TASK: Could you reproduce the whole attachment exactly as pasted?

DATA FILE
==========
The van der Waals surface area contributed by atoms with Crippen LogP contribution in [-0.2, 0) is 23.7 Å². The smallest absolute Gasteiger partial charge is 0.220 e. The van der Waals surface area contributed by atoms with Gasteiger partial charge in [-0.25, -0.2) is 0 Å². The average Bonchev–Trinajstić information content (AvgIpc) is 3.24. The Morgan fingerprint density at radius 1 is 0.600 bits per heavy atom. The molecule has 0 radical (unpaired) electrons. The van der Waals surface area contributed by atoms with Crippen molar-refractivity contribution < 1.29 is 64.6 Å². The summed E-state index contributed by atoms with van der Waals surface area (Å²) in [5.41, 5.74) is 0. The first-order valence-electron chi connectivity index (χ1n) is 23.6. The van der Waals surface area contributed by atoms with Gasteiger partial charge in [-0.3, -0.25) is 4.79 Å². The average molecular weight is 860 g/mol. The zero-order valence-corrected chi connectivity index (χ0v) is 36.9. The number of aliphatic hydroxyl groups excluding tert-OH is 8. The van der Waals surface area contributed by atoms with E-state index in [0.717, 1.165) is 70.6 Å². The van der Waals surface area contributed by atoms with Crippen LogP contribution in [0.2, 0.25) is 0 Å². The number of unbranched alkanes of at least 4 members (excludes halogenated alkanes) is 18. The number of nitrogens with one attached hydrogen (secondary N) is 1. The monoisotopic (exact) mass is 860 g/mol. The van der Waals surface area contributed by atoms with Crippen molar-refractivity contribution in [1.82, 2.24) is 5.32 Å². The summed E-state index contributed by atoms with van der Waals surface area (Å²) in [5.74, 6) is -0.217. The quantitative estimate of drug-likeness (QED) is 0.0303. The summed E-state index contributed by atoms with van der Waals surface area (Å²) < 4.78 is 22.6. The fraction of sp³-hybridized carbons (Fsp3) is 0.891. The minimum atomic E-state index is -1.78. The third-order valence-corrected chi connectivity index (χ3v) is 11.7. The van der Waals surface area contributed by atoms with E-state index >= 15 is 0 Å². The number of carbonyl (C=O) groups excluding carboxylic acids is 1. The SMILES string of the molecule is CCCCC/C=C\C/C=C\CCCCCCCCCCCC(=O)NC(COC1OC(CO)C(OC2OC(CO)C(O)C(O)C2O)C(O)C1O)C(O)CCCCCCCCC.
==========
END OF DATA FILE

The van der Waals surface area contributed by atoms with Crippen LogP contribution in [-0.2, 0) is 23.7 Å². The smallest absolute Gasteiger partial charge is 0.220 e. The van der Waals surface area contributed by atoms with Gasteiger partial charge in [-0.25, -0.2) is 0 Å². The average Bonchev–Trinajstić information content (AvgIpc) is 3.24. The Morgan fingerprint density at radius 1 is 0.600 bits per heavy atom. The molecule has 0 radical (unpaired) electrons. The van der Waals surface area contributed by atoms with Crippen molar-refractivity contribution < 1.29 is 64.6 Å². The summed E-state index contributed by atoms with van der Waals surface area (Å²) in [5.41, 5.74) is 0. The first-order valence-electron chi connectivity index (χ1n) is 23.6. The van der Waals surface area contributed by atoms with Gasteiger partial charge in [-0.3, -0.25) is 4.79 Å². The average molecular weight is 860 g/mol. The zero-order valence-corrected chi connectivity index (χ0v) is 36.9. The number of aliphatic hydroxyl groups excluding tert-OH is 8. The van der Waals surface area contributed by atoms with E-state index in [0.717, 1.165) is 70.6 Å². The van der Waals surface area contributed by atoms with Crippen LogP contribution in [0.2, 0.25) is 0 Å². The number of unbranched alkanes of at least 4 members (excludes halogenated alkanes) is 18. The number of nitrogens with one attached hydrogen (secondary N) is 1. The monoisotopic (exact) mass is 860 g/mol. The van der Waals surface area contributed by atoms with Crippen molar-refractivity contribution in [1.82, 2.24) is 5.32 Å². The summed E-state index contributed by atoms with van der Waals surface area (Å²) in [5.74, 6) is -0.217. The quantitative estimate of drug-likeness (QED) is 0.0303. The summed E-state index contributed by atoms with van der Waals surface area (Å²) < 4.78 is 22.6. The fraction of sp³-hybridized carbons (Fsp3) is 0.891. The minimum atomic E-state index is -1.78. The third-order valence-corrected chi connectivity index (χ3v) is 11.7. The van der Waals surface area contributed by atoms with E-state index >= 15 is 0 Å². The number of carbonyl (C=O) groups excluding carboxylic acids is 1. The SMILES string of the molecule is CCCCC/C=C\C/C=C\CCCCCCCCCCCC(=O)NC(COC1OC(CO)C(OC2OC(CO)C(O)C(O)C2O)C(O)C1O)C(O)CCCCCCCCC.